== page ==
A great deal of information about the Egyptian culture and religion can be gained from the pyramids. The most obvious function of the pyramids was to serve as funerary complexes for the pharaohs whose bodies were preserved and kept here with the provisions needed for their afterlife. The pyramids served as the ceremonial cites and places of worship where the people worship the deceased king as God. In the Egyptian culture since the king was considered God, the line between politics and religion was very thin. Pharaohs used the beliefs of the people on their godhood to command unquestioned obedience and authority. The Stepped Pyramid and mortuary precinct of Djoser, Saqqara, Egypt, was built between 2630-2611 BCE. The shape of the pyramid with the slopes on the four sides protruding inward into structures that are raised toward the highest point representing the Pharaoh, also shows how pharaohs were deified. These pyramids give us an understanding of the political and cultural structure of the kingdoms where the pharaoh was the single authority over the people and the affairs of the kingdom. The religion of the Egyptians centered on sun worship and their preoccupation with death and afterlife. Numerous symbolisms found in Egyptian art and hieroglyphics found on these pyramids points towards this idea. Egyptian art abounds with symbolism. The pharaoh's regalia symbolize power and his ability to control his environment. Colours also had special significance. While blue represented the river Nile, red represented power and authority and yellow represents the sun. These colors were used to show the pharaohs as all-powerful kings.
Roman art and architecture has a lot of value while studying the expression of power and authority through the medium of art. The Romans ruled a vast and diverse group of people of different cultures, languages and dialects. The best means to demonstrate their power to the masses and the other rulers was the use of art. In specific we will discuss the Trajan's column erected between 106 and 113 AD by Roman emperor Trajan. This monument is an overt statement about his conquests and military power. The historical episodes are depicted in a sweeping narrative running around the huge column. Trajan is depicted many times in many different contexts, but his form is always majestic and larger than life. The narrative is the story of his courage, accomplishments and power. One can see very clearly that his images are carved with this purpose in mind. The details of the clothes, armor and shields of both armies are clearly distinguished and Trajan is depicted as the victor in no unclear terms. The fact that the enemies are not stripped of their dignity shows the way Trajan wanted to be portrayed as a good king throughout his empire.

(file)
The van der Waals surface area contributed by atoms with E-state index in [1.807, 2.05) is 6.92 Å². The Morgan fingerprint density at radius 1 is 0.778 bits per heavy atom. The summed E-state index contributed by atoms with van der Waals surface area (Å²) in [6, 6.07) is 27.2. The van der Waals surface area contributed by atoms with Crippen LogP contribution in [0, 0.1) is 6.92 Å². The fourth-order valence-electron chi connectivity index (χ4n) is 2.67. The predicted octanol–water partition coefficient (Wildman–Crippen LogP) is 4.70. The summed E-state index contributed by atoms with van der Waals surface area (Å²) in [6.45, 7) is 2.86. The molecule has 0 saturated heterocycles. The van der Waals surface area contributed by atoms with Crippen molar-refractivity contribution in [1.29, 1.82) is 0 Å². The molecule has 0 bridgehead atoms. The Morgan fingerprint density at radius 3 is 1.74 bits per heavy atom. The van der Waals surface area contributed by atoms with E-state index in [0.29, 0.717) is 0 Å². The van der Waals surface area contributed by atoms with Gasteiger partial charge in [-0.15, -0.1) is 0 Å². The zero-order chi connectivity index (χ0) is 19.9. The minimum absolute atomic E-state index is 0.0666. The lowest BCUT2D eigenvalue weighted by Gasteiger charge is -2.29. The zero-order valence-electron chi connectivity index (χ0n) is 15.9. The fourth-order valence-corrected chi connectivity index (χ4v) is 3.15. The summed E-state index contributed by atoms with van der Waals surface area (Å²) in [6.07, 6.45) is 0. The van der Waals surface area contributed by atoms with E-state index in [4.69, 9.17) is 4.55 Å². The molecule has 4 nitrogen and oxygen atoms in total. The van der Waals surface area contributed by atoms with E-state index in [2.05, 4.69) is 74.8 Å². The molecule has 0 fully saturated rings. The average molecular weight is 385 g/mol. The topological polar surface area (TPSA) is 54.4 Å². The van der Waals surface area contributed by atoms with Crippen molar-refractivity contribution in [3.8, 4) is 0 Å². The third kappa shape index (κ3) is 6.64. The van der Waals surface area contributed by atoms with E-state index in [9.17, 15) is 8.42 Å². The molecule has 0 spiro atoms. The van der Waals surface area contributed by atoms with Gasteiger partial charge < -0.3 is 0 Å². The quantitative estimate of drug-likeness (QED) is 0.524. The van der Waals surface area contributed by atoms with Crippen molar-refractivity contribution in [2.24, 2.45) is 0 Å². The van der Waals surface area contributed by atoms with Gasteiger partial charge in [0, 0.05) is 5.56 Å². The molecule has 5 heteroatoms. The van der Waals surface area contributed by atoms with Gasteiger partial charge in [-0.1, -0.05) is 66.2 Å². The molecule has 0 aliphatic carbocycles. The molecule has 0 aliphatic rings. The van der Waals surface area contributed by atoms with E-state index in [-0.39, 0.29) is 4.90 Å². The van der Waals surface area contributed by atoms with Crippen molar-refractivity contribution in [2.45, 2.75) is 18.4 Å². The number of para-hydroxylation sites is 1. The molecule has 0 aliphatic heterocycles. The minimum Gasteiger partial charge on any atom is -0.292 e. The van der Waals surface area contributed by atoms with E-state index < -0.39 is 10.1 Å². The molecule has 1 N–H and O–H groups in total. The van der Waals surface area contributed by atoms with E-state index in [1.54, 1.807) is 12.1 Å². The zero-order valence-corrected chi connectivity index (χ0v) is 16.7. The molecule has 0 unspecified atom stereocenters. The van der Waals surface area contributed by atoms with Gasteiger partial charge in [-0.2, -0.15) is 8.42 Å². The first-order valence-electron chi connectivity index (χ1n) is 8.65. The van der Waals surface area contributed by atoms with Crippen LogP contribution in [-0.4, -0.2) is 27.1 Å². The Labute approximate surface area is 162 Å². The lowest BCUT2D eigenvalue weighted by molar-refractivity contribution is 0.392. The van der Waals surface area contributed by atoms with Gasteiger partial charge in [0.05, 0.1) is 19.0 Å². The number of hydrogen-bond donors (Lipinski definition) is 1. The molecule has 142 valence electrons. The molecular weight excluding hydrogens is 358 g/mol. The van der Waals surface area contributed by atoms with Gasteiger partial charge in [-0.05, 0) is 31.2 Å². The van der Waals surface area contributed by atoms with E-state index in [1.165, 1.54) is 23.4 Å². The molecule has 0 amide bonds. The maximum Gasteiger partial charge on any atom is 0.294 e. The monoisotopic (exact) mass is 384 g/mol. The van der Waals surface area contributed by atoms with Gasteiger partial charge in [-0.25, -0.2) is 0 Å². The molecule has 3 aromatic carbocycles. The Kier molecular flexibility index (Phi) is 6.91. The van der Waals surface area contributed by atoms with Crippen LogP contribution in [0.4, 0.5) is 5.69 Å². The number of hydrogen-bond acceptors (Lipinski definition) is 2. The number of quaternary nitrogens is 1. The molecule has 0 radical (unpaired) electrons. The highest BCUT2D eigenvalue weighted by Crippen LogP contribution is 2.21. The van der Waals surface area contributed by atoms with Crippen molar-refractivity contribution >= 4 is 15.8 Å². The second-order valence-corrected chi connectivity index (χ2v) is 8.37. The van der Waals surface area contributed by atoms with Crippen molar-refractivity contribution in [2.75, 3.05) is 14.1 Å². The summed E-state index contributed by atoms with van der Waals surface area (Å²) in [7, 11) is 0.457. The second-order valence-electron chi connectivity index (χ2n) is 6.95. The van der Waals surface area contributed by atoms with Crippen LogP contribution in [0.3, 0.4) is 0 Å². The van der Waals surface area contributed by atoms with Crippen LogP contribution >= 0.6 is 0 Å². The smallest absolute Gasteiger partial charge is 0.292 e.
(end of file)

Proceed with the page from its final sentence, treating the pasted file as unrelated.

The expression of power is part and parcel of most Islamic monuments and forts. The gilt domes of the worship places are symbols of not only the holy place but also the rich kings and patrons who have been instrumental in building them. In a culture in which religion and state functioned together, complementing the growth of each other, it was only natural that their art had both religious and political connotations. The decorations on these buildings comprise a wide array of symbols depicting power. The high and mighty towers with huge gates and winding walls are also an expression of the military and defense might of the rulers.
One of the best preserved sites